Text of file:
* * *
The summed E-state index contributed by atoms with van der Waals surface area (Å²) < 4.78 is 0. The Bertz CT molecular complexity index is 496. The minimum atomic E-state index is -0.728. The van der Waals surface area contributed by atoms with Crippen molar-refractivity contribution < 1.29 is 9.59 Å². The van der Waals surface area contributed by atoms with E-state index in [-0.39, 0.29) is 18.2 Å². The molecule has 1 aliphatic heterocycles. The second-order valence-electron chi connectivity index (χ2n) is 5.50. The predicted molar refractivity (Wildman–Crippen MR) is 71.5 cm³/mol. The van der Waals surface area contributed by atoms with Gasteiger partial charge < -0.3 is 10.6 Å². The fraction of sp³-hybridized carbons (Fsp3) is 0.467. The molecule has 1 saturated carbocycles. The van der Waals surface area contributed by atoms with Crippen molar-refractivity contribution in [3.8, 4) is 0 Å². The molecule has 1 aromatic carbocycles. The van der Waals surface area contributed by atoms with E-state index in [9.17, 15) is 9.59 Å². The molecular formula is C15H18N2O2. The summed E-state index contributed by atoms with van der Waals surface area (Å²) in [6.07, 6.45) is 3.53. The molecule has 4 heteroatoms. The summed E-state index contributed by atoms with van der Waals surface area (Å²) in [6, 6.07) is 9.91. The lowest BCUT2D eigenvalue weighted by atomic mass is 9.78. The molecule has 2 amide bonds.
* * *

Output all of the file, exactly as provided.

The summed E-state index contributed by atoms with van der Waals surface area (Å²) < 4.78 is 0. The Bertz CT molecular complexity index is 496. The minimum atomic E-state index is -0.728. The van der Waals surface area contributed by atoms with Crippen molar-refractivity contribution < 1.29 is 9.59 Å². The van der Waals surface area contributed by atoms with E-state index in [-0.39, 0.29) is 18.2 Å². The molecule has 1 aliphatic heterocycles. The second-order valence-electron chi connectivity index (χ2n) is 5.50. The predicted molar refractivity (Wildman–Crippen MR) is 71.5 cm³/mol. The van der Waals surface area contributed by atoms with Gasteiger partial charge < -0.3 is 10.6 Å². The fraction of sp³-hybridized carbons (Fsp3) is 0.467. The molecule has 1 saturated carbocycles. The van der Waals surface area contributed by atoms with Crippen molar-refractivity contribution in [3.8, 4) is 0 Å². The molecule has 1 aromatic carbocycles. The van der Waals surface area contributed by atoms with E-state index in [9.17, 15) is 9.59 Å². The molecular formula is C15H18N2O2. The summed E-state index contributed by atoms with van der Waals surface area (Å²) in [6.07, 6.45) is 3.53. The molecule has 4 heteroatoms. The summed E-state index contributed by atoms with van der Waals surface area (Å²) in [6, 6.07) is 9.91. The lowest BCUT2D eigenvalue weighted by atomic mass is 9.78. The molecule has 2 amide bonds.